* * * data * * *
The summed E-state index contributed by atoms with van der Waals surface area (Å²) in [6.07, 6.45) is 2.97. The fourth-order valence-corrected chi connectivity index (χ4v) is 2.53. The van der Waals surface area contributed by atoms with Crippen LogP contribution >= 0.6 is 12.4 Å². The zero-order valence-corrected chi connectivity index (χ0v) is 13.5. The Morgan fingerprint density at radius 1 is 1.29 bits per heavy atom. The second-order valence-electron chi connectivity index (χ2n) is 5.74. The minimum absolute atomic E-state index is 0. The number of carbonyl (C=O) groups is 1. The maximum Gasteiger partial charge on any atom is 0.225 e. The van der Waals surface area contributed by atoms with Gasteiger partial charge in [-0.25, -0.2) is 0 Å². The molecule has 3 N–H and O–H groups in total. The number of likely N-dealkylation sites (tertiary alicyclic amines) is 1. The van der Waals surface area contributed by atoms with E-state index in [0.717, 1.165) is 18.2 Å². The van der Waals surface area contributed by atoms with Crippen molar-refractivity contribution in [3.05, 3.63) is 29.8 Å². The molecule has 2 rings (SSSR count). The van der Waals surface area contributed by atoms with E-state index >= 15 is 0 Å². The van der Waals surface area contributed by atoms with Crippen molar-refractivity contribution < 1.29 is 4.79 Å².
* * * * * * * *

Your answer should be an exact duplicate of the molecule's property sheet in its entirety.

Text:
The summed E-state index contributed by atoms with van der Waals surface area (Å²) in [6.07, 6.45) is 2.97. The fourth-order valence-corrected chi connectivity index (χ4v) is 2.53. The van der Waals surface area contributed by atoms with Crippen LogP contribution >= 0.6 is 12.4 Å². The zero-order valence-corrected chi connectivity index (χ0v) is 13.5. The Morgan fingerprint density at radius 1 is 1.29 bits per heavy atom. The second-order valence-electron chi connectivity index (χ2n) is 5.74. The minimum absolute atomic E-state index is 0. The number of carbonyl (C=O) groups is 1. The maximum Gasteiger partial charge on any atom is 0.225 e. The van der Waals surface area contributed by atoms with Gasteiger partial charge in [-0.25, -0.2) is 0 Å². The molecule has 3 N–H and O–H groups in total. The number of likely N-dealkylation sites (tertiary alicyclic amines) is 1. The van der Waals surface area contributed by atoms with E-state index in [0.717, 1.165) is 18.2 Å². The van der Waals surface area contributed by atoms with Crippen molar-refractivity contribution in [3.05, 3.63) is 29.8 Å². The molecule has 2 rings (SSSR count). The van der Waals surface area contributed by atoms with E-state index >= 15 is 0 Å². The van der Waals surface area contributed by atoms with Crippen molar-refractivity contribution < 1.29 is 4.79 Å².